The applicability of the isotherm equation to describe the adsorption process was evaluated by the correlation coefficients, R2. The relative parameters of five different linearized forms of isotherms were obtained from the plots as shown in Figures 4, 5, 6, 7 and 8 and Tables 3 to 4. The adsorption isotherm models fitted the data in the following order: LTI = LTII = T > F = DR (NB), LTI > F > T = DR (NE) and T > LTI > DR (ML).
The Langmuir adsorption model describes monolayer adsorption of adsorbate onto a homogeneous adsorbent surface. Moreover, there is negligible interaction between the adsorbed molecules and adsorption sites having uniform energies. The Langmuir isotherm accounts for surface-coverage by balancing the relative rates of uptake and release, the former being proportional to the fraction of the surface is open, while the latter is proportional to the fraction that is covered. The equilibrium constant for those rates is K (L/mg), which also corresponds to the Henry’s law coefficient. When the fluid concentration is very high, a monolayer forms on the adsorbent surface, having a loading of q max .(mg/g).
The essential characteristics of Langmuir equation can be expressed in terms of dimensionless separation factor, Eq. 7.
The term R L indicates the shape of the isotherm as follows. When the parameters, R L >1 (unfavorable isotherm), R L = 1 (linear isotherm), 0 < R L < 1 (favorable isotherm). In all cases R L (3.99 × 10-4) expresses that the isotherm has a favorable behavior.
The Dubinin- Radushkevich equation: assumes that the amount adsorbed corresponding to any adsorbate concentration is a Gaussian function of the Polanyi potential The development of this theory is based on the concept of the characteristic curve and Polanyi adsorption potential (∂ E/∂ T = 0) is applied to describe the adsorption in micropores. A linear plot of ln q e against ϵ2 (kJ/mol)2 would give the value of q max (mg/g) and D (mol2kJ-2), from the intercept and slope. The calculated value of E (kJ/mol) is shown in the Tables 3 to 4.
From the Langmuir and DR equations, spontaneity of the systems and the energy involved during the adsorption process was estimated. Other values, related with this system, were calculated and reported Terzyk (2002), as enthalpy of immersion (16, 11, 8 and 6 kJ/mol). The magnitude of the ΔH values lies in the range of 2.1 to 20.9 and 80 to 200 kJ/mol for physical and chemical adsorption, respectively. Generally, the ΔG is in the range of 0 to −20 kJ/mol and −80 to −400 kJ/mol for physical and chemical adsorption (Liu et al. 2009; Liu et al. 2010; Li et al. 2005). A characteristic curve of acetaminophen for SGF obtained from the DR equation, Figure 9, shows that the values of energy in the environment previously predicted. To the extent that the degree of coverage decreases to 0.1, the values of the energies can be found between 7.5 to 12.5 kJ/mol. They reach the average value of 5 kJ/mol for coating qe/qmax = 0.4 to 0.5.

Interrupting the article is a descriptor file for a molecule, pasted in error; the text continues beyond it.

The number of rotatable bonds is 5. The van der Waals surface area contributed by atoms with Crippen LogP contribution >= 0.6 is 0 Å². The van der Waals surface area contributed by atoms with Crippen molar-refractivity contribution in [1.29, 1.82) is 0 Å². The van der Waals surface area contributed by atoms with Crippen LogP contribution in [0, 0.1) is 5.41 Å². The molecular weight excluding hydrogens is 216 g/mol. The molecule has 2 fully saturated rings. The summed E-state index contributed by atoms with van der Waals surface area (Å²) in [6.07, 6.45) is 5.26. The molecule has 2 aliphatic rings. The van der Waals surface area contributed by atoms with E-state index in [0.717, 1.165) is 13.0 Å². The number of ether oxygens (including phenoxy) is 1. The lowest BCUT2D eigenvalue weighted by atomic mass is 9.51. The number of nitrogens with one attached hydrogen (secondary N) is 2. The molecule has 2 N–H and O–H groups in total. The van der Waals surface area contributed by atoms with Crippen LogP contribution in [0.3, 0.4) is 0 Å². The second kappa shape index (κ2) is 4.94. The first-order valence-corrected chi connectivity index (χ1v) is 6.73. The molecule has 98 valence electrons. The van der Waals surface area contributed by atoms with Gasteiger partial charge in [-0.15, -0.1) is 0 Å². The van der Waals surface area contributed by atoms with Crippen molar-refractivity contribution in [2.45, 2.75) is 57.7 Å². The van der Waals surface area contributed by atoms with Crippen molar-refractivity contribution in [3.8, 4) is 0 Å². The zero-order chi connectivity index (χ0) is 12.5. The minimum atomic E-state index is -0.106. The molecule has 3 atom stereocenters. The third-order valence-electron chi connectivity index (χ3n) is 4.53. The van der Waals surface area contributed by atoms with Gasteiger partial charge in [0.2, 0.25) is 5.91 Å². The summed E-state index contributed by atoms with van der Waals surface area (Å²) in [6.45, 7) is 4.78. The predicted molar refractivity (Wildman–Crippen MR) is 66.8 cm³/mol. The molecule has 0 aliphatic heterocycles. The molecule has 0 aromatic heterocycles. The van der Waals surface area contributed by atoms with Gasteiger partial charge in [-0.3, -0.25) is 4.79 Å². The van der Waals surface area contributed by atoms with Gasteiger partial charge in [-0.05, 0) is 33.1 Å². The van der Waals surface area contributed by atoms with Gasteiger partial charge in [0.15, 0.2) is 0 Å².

Terzyk et al. (2012) proposed the molecular cross sectional area (m.c.s.a) of acetaminophen as 60.2 Å2. In Table 5 the values estimated of the molecular cross sectional area of acetaminophen by Langmuir, DR and Freundlich equations are presented. To calculate the molecular cross sectional area of acetaminophen (Å2) the following Eq. 8 was employed:
where A sp (m2/g) is the specific surface area of the activated carbon, obtained from BET analysis of N2 vapor adsorption data, MW is the molecular weight of acetaminophen, K is the number of moles of acetaminophen adsorbed per gram of adsorbent at maximum surface coverage, and N 0 is the Avogadro’s number (Wurster & Aburub 2006; Wurster et al. 2003).
The effectiveness of the degree of compaction of the molecule of acetaminophen on the surface of the activated carbon is related to the optimal distribution of the sites of adsorption to the maximum extent of packaging of this molecule. The determination of the area of the molecule of acetaminophen , in their non-ionized state, in SGF shows a better orientation on the surface of activated carbon, in an order of priority NB > NE > ML. The cause could be a better distribution of the active sites of adsorption, in both textural and functional plane respectively. However, with regard to the relative error show models in the estimated calculation, the order is as follows: Langmuir > Freundlich > DR. But in all cases the relative error is greater than 10%.